simplifying the complexity

Complex Problems

I like complex problem-solving. Perhaps my most interesting project was when a client gave me a statement of work to ‘simplify the complexity’. I did not have a solution but felt that with my extended network I would be able to solve their problem. I have explained this project in detail (video) and how I was able to make connections with people in my network as well as access the materials I had curated over the years and saved to my blog and other retrievable media. In this case, ‘chance favoured the connected mind‘, as Stephen B. Johnson would say.

In the end I was able to develop a simple lens to evaluate current and future tools against the learning and performance requirements of the company. One advantage of this project was that I had worked with the company previously and understood the context of the work. The image below is an example of how we evaluated each tool in the enterprise.

This lens enabled the company to implement a suite of tools so that each component was a primary capability of at least one tool and that there was not too much overlap. Later I used this tool to evaluate the entire Microsoft suite of enterprise tools, as part of a paid writing project for the company’s Office 365 initiative. The lens has since been revised and adapted as 7 facets for knowledge sharing. My work is in perpetual beta.

Social Learning

Another project that started as research on best practices for the implementation of action-based learning (e.g. the 70-20-10 model), turned into the development of an implementation framework. This informed the overall learning strategy for a new national public service school. The resulting framework is the structure of my social learning workshop, covering nine modern workplace learning strategies that align with the 70:20:10 principle: 70% Experience, 20% Exposure, 10% Education.

Three components need to be addressed for a modern workplace learning strategy: Tools, Skills, and People. We are dependent on the right tools to do our work. Workers need the independence of being self-directed in their work, selecting appropriate tools based on their skills. But most work today is interdependent, requiring us to work with others.

  1. Tools: required to do the work or learn how to do it. This is the focus of the fields of performance improvement and performance support.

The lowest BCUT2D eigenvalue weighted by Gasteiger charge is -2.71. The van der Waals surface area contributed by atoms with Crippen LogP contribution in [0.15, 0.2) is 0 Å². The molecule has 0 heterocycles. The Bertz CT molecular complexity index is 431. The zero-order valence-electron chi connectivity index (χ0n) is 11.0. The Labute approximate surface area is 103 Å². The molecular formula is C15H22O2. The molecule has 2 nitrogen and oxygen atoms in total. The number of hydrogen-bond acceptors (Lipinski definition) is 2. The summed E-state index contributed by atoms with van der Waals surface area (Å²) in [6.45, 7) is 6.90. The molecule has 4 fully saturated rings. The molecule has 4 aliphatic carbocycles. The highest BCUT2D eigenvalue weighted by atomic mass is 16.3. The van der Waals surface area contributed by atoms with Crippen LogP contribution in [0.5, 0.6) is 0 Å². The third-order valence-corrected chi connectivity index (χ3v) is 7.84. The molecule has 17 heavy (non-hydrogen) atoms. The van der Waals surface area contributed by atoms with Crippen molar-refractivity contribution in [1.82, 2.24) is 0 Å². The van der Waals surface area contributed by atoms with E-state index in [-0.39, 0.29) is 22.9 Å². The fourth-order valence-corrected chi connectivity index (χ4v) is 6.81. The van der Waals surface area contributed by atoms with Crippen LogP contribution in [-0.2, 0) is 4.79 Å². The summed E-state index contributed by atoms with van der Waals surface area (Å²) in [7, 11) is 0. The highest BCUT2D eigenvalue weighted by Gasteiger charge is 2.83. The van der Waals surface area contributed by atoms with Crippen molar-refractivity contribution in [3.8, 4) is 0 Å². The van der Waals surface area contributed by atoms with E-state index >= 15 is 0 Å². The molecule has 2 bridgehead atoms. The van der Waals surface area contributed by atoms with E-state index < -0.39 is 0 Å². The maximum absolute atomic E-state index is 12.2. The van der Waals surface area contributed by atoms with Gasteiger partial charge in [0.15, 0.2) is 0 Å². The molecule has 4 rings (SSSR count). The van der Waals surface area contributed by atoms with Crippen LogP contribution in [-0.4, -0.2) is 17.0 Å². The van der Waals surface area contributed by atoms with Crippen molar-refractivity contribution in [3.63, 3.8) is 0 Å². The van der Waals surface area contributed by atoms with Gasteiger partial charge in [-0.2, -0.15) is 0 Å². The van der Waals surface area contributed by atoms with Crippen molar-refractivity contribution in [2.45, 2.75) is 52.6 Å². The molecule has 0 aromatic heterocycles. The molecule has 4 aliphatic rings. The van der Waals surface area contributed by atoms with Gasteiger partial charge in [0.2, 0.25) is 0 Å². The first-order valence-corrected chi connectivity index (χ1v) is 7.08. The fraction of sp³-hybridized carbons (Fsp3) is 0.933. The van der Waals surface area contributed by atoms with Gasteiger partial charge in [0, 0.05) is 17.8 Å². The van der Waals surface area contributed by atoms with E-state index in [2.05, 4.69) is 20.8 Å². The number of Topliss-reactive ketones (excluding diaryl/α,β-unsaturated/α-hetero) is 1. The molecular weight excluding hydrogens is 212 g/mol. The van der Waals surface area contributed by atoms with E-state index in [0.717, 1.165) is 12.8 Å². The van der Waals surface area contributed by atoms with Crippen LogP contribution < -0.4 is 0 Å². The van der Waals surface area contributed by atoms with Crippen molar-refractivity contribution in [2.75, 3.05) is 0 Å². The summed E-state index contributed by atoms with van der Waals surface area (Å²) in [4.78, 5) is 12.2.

2. Skills: individuals need the skills to be able to learn for themselves and make sense of their work and their lives. Personal Knowledge Mastery is one framework that supports self-directed learning.
  3. People: all workers have to be able to work with, and learn from, others. This is social learning, which can be enabled through policies, practices, and social media. Action-based learning is how learning at work can be supported, formally and informally.

While multiple good practices and methods could have been recommended, I suggested that it was best to master a few and implement them vigorously. Therefore, there are only nine components that made up the structure of this continuous, action-based learning strategy that goes from the classroom, to the workplace, into the community, and beyond.

Co-solving Problems

The focus in all of my work is co-creation as a service. While I offer my public workshops, like PKM and Social Learning, I can help clients create their own programs. For example, Carlsberg uses the PKM framework in its leadership development, and Bangor University uses it to inform the undergraduate Psychology curriculum. My experience has helped a number of organizations, from the inside and outside, to coach and guide them in creating professional development programs or transition projects.

Buying ‘off-the-shelf’ will not address the unique requirements for learning and working in any complex organizational environment. Co-creation is a better option.

2 Responses to “simplifying the complexity”

  1. Shaun Browne

    I am a big fan of Jefferey Kruger’s book “Simplexity – Why Simple Things Become Complex (and How Complex Things Can Be Made Simple)” The concepts in his 2008 book outline how systems and processes become more complex over time, and these over-complicated systems lead people away from mastery, replacing it with complexity, exclusivity and expert-ism.

    You work in PKM and social learning, as well as building democratized co-creation are excellent ways of building knowledge, skills, and process mastery.

    Shaun Browne


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